With gaming machines concentrated in lower socio-economic areas, the revenue collected comes mainly from the nation's poorer citizens. Its distribution - often into areas more affluent than where it was collected - has been riven with corruption and inefficiency. And, most importantly, a good chunk of the money collected in pokie machines has been deposited by problem gamblers, whose addiction ruins lives.

Peter Adams, an associate professor at the University of Auckland who has written extensively on the effect of electronic gaming on society, uses the term "moral jeopardy" to describe the danger attached to organisations with strong moral foundations accepting money from dubious sources.

The question of whether the good that is done with the money outweighs the bad that occurs in its generation soon becomes lost. The reality is that grant recipients become just as hooked as the pokie gambler praying the lemons will all line up. Those trying to deal with problem gambling find themselves pitted against an alignment of vested interests - a government that benefits from increased taxation revenue, while not needing to fund social projects that are paid for by gambling distributions; employees at trusts and government departments whose jobs depend on there being money to distribute; and the recipients.

"We can't genuinely impact on harms because there are too many people invested in sustaining the yield from the machines," Professor Adams says. "Attempts to change the environment and make pokies less hazardous aren't going to go far if people aren't willing to reduce their dependency on the profits."

Some sports are willing, very few feel able.

"If [the money] went away a lot of sport would stop," says Softball New Zealand's acting chief executive Fay Freeman. "There would be grassroots sport but beyond that it wouldn't really happen."

Fay Freeman prefers the term reliance to dependence, but that appears to be splitting hairs. Asset poor and with little commercial clout, softball needs as much gambling revenue as it can lay its mitts on. Already many opportunities within the game are limited to those who can afford them.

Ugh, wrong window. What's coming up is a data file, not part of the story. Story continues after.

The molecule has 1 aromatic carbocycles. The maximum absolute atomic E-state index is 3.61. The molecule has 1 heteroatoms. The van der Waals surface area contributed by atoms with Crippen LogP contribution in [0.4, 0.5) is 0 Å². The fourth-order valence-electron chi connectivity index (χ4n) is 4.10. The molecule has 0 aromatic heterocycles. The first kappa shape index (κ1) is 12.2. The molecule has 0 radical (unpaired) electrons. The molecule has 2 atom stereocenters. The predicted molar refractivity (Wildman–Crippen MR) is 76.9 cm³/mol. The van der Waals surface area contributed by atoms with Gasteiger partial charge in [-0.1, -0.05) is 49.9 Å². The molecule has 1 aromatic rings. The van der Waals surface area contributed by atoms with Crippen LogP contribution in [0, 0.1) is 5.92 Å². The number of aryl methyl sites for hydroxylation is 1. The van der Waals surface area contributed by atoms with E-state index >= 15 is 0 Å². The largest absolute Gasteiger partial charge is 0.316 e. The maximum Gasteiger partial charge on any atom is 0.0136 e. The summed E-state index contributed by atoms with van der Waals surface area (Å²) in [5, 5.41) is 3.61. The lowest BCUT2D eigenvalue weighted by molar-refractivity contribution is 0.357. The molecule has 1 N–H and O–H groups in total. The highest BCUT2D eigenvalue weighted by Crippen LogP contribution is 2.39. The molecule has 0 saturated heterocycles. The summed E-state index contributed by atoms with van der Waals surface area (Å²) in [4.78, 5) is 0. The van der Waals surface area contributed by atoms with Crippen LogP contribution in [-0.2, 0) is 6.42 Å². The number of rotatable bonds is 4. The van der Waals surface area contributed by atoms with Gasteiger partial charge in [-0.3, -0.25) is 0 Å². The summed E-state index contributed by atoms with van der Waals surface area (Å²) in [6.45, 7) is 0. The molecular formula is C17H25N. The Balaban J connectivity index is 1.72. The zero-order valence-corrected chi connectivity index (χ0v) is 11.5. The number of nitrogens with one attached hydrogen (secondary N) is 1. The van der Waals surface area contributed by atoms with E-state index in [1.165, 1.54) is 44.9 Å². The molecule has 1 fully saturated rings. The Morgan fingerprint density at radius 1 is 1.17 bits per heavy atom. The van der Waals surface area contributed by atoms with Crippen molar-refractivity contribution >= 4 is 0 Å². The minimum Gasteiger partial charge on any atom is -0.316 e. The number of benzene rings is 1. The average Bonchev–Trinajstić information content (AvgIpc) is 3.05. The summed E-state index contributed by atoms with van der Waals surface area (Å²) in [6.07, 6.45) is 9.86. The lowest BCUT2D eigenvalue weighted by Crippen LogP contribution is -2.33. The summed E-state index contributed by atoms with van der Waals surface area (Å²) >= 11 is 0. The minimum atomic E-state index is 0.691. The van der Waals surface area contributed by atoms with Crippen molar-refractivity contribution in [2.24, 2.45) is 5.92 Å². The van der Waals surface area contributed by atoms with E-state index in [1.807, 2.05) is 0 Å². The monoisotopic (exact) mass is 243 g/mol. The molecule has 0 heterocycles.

"The national teams other than the Black Sox are self-funding, so you have to be able to afford to belong to a national team," says Fay Freeman. "That's how it works. You pay your own way. If you can't afford to be in the team you can't afford to be in the team."

Gaming revenue contributed $417,415 to the $2.7 million redevelopment of Rosedale Park ahead of the recent world championships, while the Lottery Grants Board chipped in $650,000. But softball also spends gaming money on programmes and services, an area that is getting increasingly squeezed. With the sinking lid mandated in the Gambling Act reducing the number of pokie machines by about 500 a year, the money available is steadily decreasing. In response, trusts are increasingly funding long-term "legacy" projects such as Rosedale ahead of people.

The issue of dependence isn't lost on those who work in the industry. Marco Management, a consultancy that offers support services and advice to licensees and gaming trusts, advocates a "zero dependence" philosophy.

"We suddenly woke up and realised we worked with a number of organisations that simply couldn't function if they didn't have this money coming in," says Marco director Ben Marris. "We did a bit of soul-searching and decided it was a place we didn't want to be. Because with that dependency comes a huge amount of stress. You are talking about lots of people having to support their families off this money, so it is quite a complex beast.

"It has grown over time and I think sneaked up over everyone."

The series
Tomorrow: Broken lives and rebuilt fields. A pokie dollar makes its way from Mangere East to Remuera.

Wednesday: Moral jeopardy. The troubled ethics of doing good things with bad money.

Thursday: It wasn't always like this. Life before gambling revenue.

Friday: Where do we go from here? Can we break the cycle?